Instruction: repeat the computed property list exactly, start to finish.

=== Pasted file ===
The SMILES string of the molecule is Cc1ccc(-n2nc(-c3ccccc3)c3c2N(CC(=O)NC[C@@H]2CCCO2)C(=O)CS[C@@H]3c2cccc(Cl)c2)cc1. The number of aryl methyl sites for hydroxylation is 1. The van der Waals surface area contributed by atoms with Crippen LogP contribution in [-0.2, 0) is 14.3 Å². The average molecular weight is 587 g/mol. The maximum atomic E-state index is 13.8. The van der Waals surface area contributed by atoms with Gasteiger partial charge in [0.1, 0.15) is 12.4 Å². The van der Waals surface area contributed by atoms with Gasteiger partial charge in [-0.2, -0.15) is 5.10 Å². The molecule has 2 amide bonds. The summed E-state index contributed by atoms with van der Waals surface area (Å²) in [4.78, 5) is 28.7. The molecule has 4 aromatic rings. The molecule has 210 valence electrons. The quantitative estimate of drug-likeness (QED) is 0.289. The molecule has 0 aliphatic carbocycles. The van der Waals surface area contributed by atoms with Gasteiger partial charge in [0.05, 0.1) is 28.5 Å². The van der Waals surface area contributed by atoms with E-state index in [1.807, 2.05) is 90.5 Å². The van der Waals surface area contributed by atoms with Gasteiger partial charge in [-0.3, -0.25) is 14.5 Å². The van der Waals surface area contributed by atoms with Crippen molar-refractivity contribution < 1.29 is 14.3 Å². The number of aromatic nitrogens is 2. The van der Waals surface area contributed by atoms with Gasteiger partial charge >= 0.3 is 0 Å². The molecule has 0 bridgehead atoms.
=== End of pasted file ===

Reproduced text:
The SMILES string of the molecule is Cc1ccc(-n2nc(-c3ccccc3)c3c2N(CC(=O)NC[C@@H]2CCCO2)C(=O)CS[C@@H]3c2cccc(Cl)c2)cc1. The number of aryl methyl sites for hydroxylation is 1. The van der Waals surface area contributed by atoms with Crippen LogP contribution in [-0.2, 0) is 14.3 Å². The average molecular weight is 587 g/mol. The maximum atomic E-state index is 13.8. The van der Waals surface area contributed by atoms with Gasteiger partial charge in [0.1, 0.15) is 12.4 Å². The van der Waals surface area contributed by atoms with Gasteiger partial charge in [-0.2, -0.15) is 5.10 Å². The molecule has 2 amide bonds. The summed E-state index contributed by atoms with van der Waals surface area (Å²) in [4.78, 5) is 28.7. The molecule has 4 aromatic rings. The molecule has 210 valence electrons. The quantitative estimate of drug-likeness (QED) is 0.289. The molecule has 0 aliphatic carbocycles. The van der Waals surface area contributed by atoms with Gasteiger partial charge in [0.05, 0.1) is 28.5 Å². The van der Waals surface area contributed by atoms with E-state index in [1.807, 2.05) is 90.5 Å². The van der Waals surface area contributed by atoms with Gasteiger partial charge in [-0.3, -0.25) is 14.5 Å². The van der Waals surface area contributed by atoms with Crippen molar-refractivity contribution < 1.29 is 14.3 Å². The number of aromatic nitrogens is 2. The van der Waals surface area contributed by atoms with Gasteiger partial charge >= 0.3 is 0 Å². The molecule has 0 bridgehead atoms.